The Supreme Court of New South Wales has awarded over $4 million in compensation for a workplace gas explosion injury.

The Workplace Gas Explosion

A man worked as a caretaker and night watchman at Unity Grammar College in south-west Sydney. The College had a faulty Liquefied Petroleum Gas Tank that was leaking into a storeroom. The man entered the storeroom and turned on a light. The room exploded. The man was set on fire and, as a result, suffered severe injuries.

The Compensation Lawsuit

The College argued that the man may have inadvertently contributed to the explosion by lighting a cigarette. However, it was held that there was insufficient evidence to prove this. The cigarette most likely did not exist. Further, even if the man had lit a cigarette, he would not have caused the explosion. This is because, the man had no way of knowing about the leaking gas. As such, it was either the light switch or fluorescent light fittings that had caused the explosion.

The man sued the College, the gas company and the parties responsible for the installation and maintenance of the gas. However, the issue for the Court was determining who had caused the explosion, as none of the parties performed work which could be considered the proximate cause. Experts provided evidence to determine the reasons for the faulty tank, leaking gas and eventual explosion.

Workplace Injury Compensation Assessment

In the workplace injury compensation assessment, the man received a 71% whole person impairment assessment for disfigurement and physical limitations resulting from burn injuries, and scarring of his body and face. He suffered hearing loss of 10% whole person impairment assessment. The man suffered Chronic Post-Traumatic Stress Disorder and Major Depression and received a 26% whole person impairment assessment for his psychiatric injuries alone. His whole person impairment mathematically exceeded 100 percent. His injuries were catastrophic.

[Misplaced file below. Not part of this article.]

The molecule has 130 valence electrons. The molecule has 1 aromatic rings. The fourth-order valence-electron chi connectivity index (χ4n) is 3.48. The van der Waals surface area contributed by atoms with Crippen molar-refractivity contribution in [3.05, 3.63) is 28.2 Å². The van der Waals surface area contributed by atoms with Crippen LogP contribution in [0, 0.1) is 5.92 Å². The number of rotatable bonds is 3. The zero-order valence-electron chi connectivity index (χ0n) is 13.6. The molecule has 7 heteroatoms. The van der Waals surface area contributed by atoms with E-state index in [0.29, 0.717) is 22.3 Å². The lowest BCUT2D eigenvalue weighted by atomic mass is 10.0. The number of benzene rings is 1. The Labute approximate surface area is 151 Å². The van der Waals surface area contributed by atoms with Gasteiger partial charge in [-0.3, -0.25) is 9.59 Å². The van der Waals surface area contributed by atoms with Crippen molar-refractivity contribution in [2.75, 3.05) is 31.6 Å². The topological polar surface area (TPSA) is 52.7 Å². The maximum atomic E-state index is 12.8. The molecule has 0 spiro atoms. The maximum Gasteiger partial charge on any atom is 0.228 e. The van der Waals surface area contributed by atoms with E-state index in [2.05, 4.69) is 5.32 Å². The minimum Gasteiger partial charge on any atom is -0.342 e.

Workplace Compensation Awarded

The Court found that the College was negligent . The College had breached its duty to exercise reasonable care to provide a safe workplace. The Court said that the College owed the man a non-delegable duty of care. The College could have been aware of the defect in the gas installation by hiring a gas fitter to look at it.

The other parties found liable included:

  •  The principal contractor for the faulty installation;
  •  The company that constructed a new gas line after the initial installation for failing to check the initial installation; and
  •  the gas company for supplying the gas.

The man received $3,203,270.00 in civil liability damages and $1,046,974.00 in work injury damages.

Compensation Case Highlights

This case highlights the principle of joint and several liability in negligence, as well as, the complicated nature of cases where something goes wrong and there are many parties to blame. As a result, it’s important to have a clear understanding of the law of negligence in order to correctly identify the relevant parties.

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Hossain v Unity Grammar College [2019] NSWSC 1313

Workplace Compensation Gas Explosion